Cale Brown, Deputy Spokesperson
The refugee conference hosted November 11-12 in Damascus by the Assad regime and Russia was not a credible attempt to create the conditions necessary for voluntary and safe refugee returns to Syria. The lack of support for this conference beyond the regime’s narrow group of allies demonstrates that the world recognizes stunts like this one for what they are – mere theatrics.
Regrettably, the Assad regime, with Russian backing, is seeking to use millions of vulnerable refugees as political pawns in an attempt to falsely claim that the Syrian conflict is over. The Assad regime is responsible for the deaths of over 500,000 of its own citizens, the bombing of numerous hospitals, and the denial of humanitarian support to millions of Syrian citizens. These are not the actions of a government that can be trusted to determine when refugees might safely return, nor should Assad hold power over directing international reconstruction funds.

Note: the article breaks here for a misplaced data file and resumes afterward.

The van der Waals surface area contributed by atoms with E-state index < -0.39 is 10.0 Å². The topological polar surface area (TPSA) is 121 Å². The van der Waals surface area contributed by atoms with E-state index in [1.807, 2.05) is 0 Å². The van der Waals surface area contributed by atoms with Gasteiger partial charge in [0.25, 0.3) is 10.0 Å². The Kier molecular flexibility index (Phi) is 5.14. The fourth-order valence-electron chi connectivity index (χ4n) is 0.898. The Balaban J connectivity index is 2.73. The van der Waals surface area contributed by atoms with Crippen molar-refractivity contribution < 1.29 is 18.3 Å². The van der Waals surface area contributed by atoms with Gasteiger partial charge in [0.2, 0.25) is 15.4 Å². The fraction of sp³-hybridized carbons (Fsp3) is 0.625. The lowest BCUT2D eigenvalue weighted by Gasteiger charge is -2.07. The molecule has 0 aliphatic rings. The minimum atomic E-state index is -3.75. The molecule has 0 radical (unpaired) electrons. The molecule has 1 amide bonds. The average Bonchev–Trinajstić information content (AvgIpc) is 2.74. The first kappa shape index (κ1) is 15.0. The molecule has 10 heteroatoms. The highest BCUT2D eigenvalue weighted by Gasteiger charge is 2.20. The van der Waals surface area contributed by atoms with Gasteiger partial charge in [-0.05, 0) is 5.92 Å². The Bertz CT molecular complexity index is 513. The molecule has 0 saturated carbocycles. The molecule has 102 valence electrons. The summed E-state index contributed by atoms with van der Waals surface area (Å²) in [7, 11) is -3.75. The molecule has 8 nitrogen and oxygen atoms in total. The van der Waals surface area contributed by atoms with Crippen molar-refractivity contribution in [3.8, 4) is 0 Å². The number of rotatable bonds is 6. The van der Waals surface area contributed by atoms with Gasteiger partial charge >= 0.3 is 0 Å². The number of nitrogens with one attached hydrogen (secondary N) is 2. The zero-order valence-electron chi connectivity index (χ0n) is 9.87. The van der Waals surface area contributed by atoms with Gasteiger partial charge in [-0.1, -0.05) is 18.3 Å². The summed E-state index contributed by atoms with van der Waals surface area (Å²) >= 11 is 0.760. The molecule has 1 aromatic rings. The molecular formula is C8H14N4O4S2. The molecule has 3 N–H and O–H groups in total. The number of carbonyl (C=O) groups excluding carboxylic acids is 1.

The United States supports the return of refugees when conditions allow for them to return voluntarily and safely. We stand with the countries that continue to host millions of refugees. The United States remains the single largest humanitarian donor to the Syria crisis. Over the last year, the United States provided nearly $1.6 billion in humanitarian assistance to address the Syria crisis, half of which supports the needs of Syrian refugees and the generous communities that host them. This includes more than $121 million to support the response to the COVID-19 pandemic. Our total humanitarian assistance for the crisis response inside Syria and across the region since the start of the conflict is more than $12 billion.
The United States remains committed to the Syrian people and to United Nations Security Council Resolution 2254, which is the only path to a political solution to the Syrian conflict.